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CPython to LLVM to Javascript - Python in the browser (syntensity.com)
68 points by martian on Jan 25, 2011 | hide | past | web | favorite | 15 comments

It's kind of fascinating to peruse the generated js, if you are at all familiar with the CPython code:


Also geeky fun to try to recognize what constants like 4294967295 correspond to -- it's all over the place!

And lots of literal char* strings encoded as integer sequences:

  >>> s = [111,98,106,101,99,116,46,95,95,102,111,114,109,97,116,95,95,32,119,105,116,104,32,97,32,110,111,110,45,101,109,112,116,121,32,102,111,114,109,97,116,32,115,116,114,105,110,103,32,105,115,32,100,101,112,114,101,99,97,116,101,100,0]
  >>> ''.join(map(chr,s))
  'object.__format__ with a non-empty format string is deprecated\x00'

It's an interesting proof of concept. I did a quick "benchmark" by calculating the 30th Fibonacci number with a dumb recursive implementation and there was a 60-70x difference in speed. I wonder how much of the speed difference is solvable and how easy it would be to have a DOM API.

If one is interested in doing this optimally, it should be better to compile python code to javascript directly. Given similarities between the language, it is a doable proposition. For some constructs, walking the python AST (which python so conveniently exposes) and translating the nodes to corresponding javascript should be quite direct. But a complete coverage of python will not be a trivial undertaking.

Oh wait! pyjamas does exactly that http://pyjs.org/ This is the first time I came to know about this project. So I have no experience with it whatsoever. [Well, that applies to my experience with javascript too.]

Edit: from a quick look it seems pyjamas will not give you a python REPL, I am not sure. But nevertheless this looks very interesting

> If one is interested in doing this optimally, it should be better to compile python code to javascript directly.

Well no, this is not possible, because python and javascript have very different semantics, notably regarding numeric types. You would have to enclose every python numeral in an object, and that in itself would already cripple the performance quite a bit. It would probably be less than the emscripten approach, but not by that much of a margin.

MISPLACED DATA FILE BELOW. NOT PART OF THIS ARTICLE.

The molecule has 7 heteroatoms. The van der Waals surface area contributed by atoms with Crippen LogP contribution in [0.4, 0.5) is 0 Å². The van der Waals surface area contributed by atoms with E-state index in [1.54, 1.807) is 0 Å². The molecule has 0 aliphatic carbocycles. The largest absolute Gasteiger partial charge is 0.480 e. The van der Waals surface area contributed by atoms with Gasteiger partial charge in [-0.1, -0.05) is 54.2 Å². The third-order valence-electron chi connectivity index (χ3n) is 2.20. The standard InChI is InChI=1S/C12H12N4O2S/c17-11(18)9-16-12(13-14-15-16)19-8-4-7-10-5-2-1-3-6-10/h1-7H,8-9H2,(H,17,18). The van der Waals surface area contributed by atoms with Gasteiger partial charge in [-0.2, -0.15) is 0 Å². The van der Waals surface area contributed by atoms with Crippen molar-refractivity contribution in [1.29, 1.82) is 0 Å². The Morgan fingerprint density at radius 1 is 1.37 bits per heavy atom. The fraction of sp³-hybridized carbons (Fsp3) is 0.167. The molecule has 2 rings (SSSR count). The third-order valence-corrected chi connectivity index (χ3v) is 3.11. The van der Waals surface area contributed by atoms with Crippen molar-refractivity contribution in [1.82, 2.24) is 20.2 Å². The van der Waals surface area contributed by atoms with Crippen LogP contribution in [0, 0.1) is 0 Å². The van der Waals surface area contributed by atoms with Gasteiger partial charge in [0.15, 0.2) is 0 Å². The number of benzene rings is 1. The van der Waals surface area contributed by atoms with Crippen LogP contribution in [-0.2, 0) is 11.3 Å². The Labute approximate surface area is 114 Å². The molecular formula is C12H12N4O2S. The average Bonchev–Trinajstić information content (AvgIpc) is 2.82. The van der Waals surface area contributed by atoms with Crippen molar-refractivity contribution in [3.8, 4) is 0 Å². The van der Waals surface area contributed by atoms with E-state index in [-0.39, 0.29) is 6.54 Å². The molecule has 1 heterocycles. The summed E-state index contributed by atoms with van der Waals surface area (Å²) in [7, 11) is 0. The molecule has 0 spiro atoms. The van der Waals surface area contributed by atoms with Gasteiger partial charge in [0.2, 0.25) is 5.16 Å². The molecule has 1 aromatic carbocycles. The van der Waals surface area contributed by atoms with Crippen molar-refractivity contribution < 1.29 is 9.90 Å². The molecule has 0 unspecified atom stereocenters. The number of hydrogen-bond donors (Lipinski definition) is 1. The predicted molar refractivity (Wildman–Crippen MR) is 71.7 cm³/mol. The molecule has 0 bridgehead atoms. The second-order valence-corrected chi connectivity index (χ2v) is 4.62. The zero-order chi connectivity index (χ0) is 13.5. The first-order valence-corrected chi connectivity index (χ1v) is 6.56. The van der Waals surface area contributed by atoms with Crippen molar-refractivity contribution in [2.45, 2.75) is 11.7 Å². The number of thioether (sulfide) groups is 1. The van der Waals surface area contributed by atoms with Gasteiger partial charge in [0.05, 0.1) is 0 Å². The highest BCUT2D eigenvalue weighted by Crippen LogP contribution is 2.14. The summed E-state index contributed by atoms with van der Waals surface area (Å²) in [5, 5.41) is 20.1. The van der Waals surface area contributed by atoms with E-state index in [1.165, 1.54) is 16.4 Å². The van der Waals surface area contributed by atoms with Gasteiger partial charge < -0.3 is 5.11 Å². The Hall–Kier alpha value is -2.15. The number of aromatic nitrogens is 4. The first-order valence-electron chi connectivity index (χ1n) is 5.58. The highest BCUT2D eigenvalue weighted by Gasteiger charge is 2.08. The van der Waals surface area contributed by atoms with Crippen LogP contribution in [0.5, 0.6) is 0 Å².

I started doing a python to lua compiler, and did hit that wall very fast.

Pyjamas python to javascript compiler is basically a toy regarding compliance to python spec. Every number is treated as a float, which means any numeric python library/function may not work correctly in pyjamas.

That's not the only difference in semantics between python and javascript. Just the most performance expensive.

Note that pyjs has several compilation options, one of which wraps numbers to distinguish between float and int. However, stuff like correct delegation with multiple inheritance might never work because js can only have one delegate. Currently one of the big problems in practice is that attribute access doesn't behave like getattr, which makes working with @property inconsistent. Also, __call__ doesn't work. Lots of minor details. At least they are checked in the unit tests, in case someone wants to help.

Hey, thanks for the precision, i didn't know you could box numbers in pyjs, i wonder how i missed that when i read the source. What is the typical performance hit from doing that ?

I really don't remember the exact numbers, anymore. A few times slower. The slowdown certainly is significant enough for number-crunching code, but end-users wouldn't notice the difference for simple calculations. I haven't yet played with per-module compilation flags, but it would be possible to compile performance-critical modules with a higher optimization level. Such a solution might require a little wrapper to convert between the data types, depending on the chosen compilation options, but it's the same when talking to raw JS code.

If you're looking for a python DOM API, pythonwebkit is currently in development here: http://www.gnu.org/software/pythonwebkit/

Have you tried it with Firefox pre 4.0? Doesn't seem to work on 3.6.13.

I can select the section of code but not actually edit it. It's just plain, unadorned text in a regular div.

But pressing Execute does nothing anyway, apart from a page refresh.

That page causes my FF4b9/OSX to crash, FYI.

Can it run NTLK http://www.nltk.org/ ?

Short answer, it depends.

Long answer, it can run some parts of it if you join them (e.g., separating tokens, counting probabilities, some tagging and even some more advanced stuff). You cannot however, run everything (for exemple, modules and functions depending on NumPy) and must deal with how to import/export data.

I think this is pretty awesome. Language compilation is a fascinating topic.

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